Investigation Finds No Grounds for Criminal Charges in Fatal Shooting of Andrew Loku
(18 March, 2016) ---
The Toronto Police Officer who fatally shot 45-year-old Andrew Loku did not exceed “the ambit of justifiable force in the circumstances” and no criminal charges will issue, the Director the Special Investigations Unit has determined.
The SIU assigned three investigators and three forensic investigators to probe the circumstances of this incident.
The subject officer in this investigation participated in an SIU interview and also provided a copy of his duty notes.
Further evidence gathered in this investigation included the results of a forensic scene examination, the results of an autopsy and toxicology tests, the police recordings of a 911 call, a partial video of the scene, and the statements of several eyewitnesses to the shooting.
The investigation found the following:
- Around midnight on July 5, 2015, Toronto Police received a 911 call from a guest in a third floor apartment at 502 Gilbert Avenue, indicating that Mr. Loku was armed with a hammer, threatening to kill her friend, and refusing to leave their apartment.
- Moments later, the subject officer and a second officer, entered the building and confronted Mr. Loku in the third floor hallway.
- Guns drawn and pointed at Mr. Loku, the officers took up positions at the east side of the hallway just past the doorway from the stairwell, some eight to nine metres away from Mr. Loku.
- They ordered Mr. Loku to stop and drop the hammer and repeated the order several times as Mr. Loku began to walk in their direction.
- Mr. Loku continued his forward progress while stating, “What you gonna do, come on, shoot me”.
- As he approached, Mr. Loku raised the hammer above his head. He was shot twice when he was within two to three metres of the subject officer’s position.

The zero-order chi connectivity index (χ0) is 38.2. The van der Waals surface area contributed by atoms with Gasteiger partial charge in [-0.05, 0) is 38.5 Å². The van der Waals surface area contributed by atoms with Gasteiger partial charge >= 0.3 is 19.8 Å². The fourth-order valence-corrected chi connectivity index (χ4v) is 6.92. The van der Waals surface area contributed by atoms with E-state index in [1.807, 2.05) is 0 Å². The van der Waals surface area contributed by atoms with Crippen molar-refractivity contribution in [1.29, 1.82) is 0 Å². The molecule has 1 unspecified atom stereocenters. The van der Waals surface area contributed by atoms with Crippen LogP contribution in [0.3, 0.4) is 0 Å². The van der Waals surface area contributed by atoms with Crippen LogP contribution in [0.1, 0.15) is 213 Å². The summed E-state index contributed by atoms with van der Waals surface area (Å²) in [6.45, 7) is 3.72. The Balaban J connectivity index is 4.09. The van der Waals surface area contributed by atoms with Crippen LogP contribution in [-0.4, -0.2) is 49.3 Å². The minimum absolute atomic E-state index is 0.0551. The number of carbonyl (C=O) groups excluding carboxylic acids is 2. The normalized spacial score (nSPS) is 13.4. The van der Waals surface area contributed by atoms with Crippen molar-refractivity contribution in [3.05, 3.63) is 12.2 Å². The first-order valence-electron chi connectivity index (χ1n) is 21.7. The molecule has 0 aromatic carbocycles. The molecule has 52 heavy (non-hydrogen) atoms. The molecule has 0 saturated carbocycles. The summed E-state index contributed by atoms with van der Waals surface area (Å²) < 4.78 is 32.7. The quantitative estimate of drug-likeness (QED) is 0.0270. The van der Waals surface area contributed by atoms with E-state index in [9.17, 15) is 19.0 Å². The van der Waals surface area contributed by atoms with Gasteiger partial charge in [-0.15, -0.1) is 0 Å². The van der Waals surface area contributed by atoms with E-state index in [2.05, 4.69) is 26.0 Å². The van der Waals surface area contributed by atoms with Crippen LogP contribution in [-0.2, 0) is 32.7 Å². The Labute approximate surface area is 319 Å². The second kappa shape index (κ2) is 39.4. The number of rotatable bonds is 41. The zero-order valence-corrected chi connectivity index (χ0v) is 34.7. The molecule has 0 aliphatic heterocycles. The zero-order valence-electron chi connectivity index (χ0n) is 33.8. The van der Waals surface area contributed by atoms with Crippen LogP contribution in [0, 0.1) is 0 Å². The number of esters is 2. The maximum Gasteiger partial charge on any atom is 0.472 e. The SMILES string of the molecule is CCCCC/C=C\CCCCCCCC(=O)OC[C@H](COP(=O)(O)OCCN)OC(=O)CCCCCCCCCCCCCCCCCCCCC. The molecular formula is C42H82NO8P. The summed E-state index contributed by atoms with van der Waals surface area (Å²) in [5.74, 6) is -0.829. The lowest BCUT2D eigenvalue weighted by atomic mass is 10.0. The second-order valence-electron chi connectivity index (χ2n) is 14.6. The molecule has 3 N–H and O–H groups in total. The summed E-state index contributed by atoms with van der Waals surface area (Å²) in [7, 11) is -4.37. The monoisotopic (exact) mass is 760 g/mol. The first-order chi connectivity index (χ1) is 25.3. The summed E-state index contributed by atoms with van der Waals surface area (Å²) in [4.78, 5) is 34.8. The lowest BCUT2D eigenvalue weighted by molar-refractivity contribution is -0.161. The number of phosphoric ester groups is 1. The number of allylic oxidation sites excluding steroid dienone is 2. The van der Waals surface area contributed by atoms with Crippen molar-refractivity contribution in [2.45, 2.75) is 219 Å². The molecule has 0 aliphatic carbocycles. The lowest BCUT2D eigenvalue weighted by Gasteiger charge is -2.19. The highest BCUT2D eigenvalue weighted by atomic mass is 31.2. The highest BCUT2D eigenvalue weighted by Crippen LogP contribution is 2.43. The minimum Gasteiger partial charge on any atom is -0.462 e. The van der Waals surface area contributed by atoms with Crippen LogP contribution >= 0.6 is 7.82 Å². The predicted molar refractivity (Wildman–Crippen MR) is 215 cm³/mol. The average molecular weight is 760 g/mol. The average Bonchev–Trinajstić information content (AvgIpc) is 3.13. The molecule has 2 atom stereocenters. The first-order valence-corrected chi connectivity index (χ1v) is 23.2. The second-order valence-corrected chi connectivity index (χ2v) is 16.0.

- A postmortem confirmed the cause of death to be gunshot wounds to the left chest.
SIU Director Tony Loparco said, “Pursuant to section 25(3) of the Criminal Code, an officer’s use of lethal force in the execution of duty is limited to those cases in which such force is reasonably necessary to protect against a loss of life or grievous bodily harm. Section 34 also prescribes the amount of force that may be used in self-defence or the defence of others, but is more general in application. Pursuant to the provision, any person may use defensive force provided the force used is reasonable in all the circumstances.
“Both responding officers repeatedly directed Mr. Loku to drop the hammer and they gave him ample opportunity to do so as Mr. Loku advanced upon their position. The subject officer considered disengaging and creating further distance with Mr. Loku, but quickly dismissed the notion given the tight quarters involved. The door frame, the narrow hallway, and the stairwell behind them did not give the officers the opportunity to create space or distance. It was only when Mr. Loku had closed the gap between them to about a couple of metres – and it was apparent he was not about to stop – that the officer discharged his firearm.
“There is no question that the officers were acting in the discharge of their duty to preserve and protect life when they made their way to the third floor and confronted Mr. Loku. They had received word of an assault in progress involving a man armed with a hammer threatening a woman with death and refusing to leave her apartment. From that moment, it was a matter of seconds until the shooting, at which time I have no doubt that the subject officer feared for his life and that of his partner.
“On this record, confronted with an armed and violent suspect who had neared to within three metres or less and was refusing to stop, I am satisfied that the subject officer fired his weapon believing it to be necessary to thwart an imminent hammer attack and that the officer’s apprehensions in this regard were reasonable. Consequently, whether pursuant to sections 25(3) or 34 of the Code, there are no reasonable grounds, in my view, to believe that the officer exceeded the ambit of justifiable force in the circumstances. For the foregoing reasons, no charges will issue.”
The SIU is an independent government agency that investigates the conduct of officials (police officers as well as special constables with the Niagara Parks Commission and peace officers with the Legislative Protective Service) that may have resulted in death, serious injury, sexual assault and/or the discharge of a firearm at a person. All investigations are conducted by SIU investigators who are civilians. Under the Special Investigations Unit Act, the Director of the SIU must
- consider whether the official has committed a criminal offence in connection with the incident under investigation
- depending on the evidence, cause a criminal charge to be laid against the official where grounds exist for doing so, or close the file without any charges being laid
- publicly report the results of its investigations
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SIU Communications/Service des communications, UES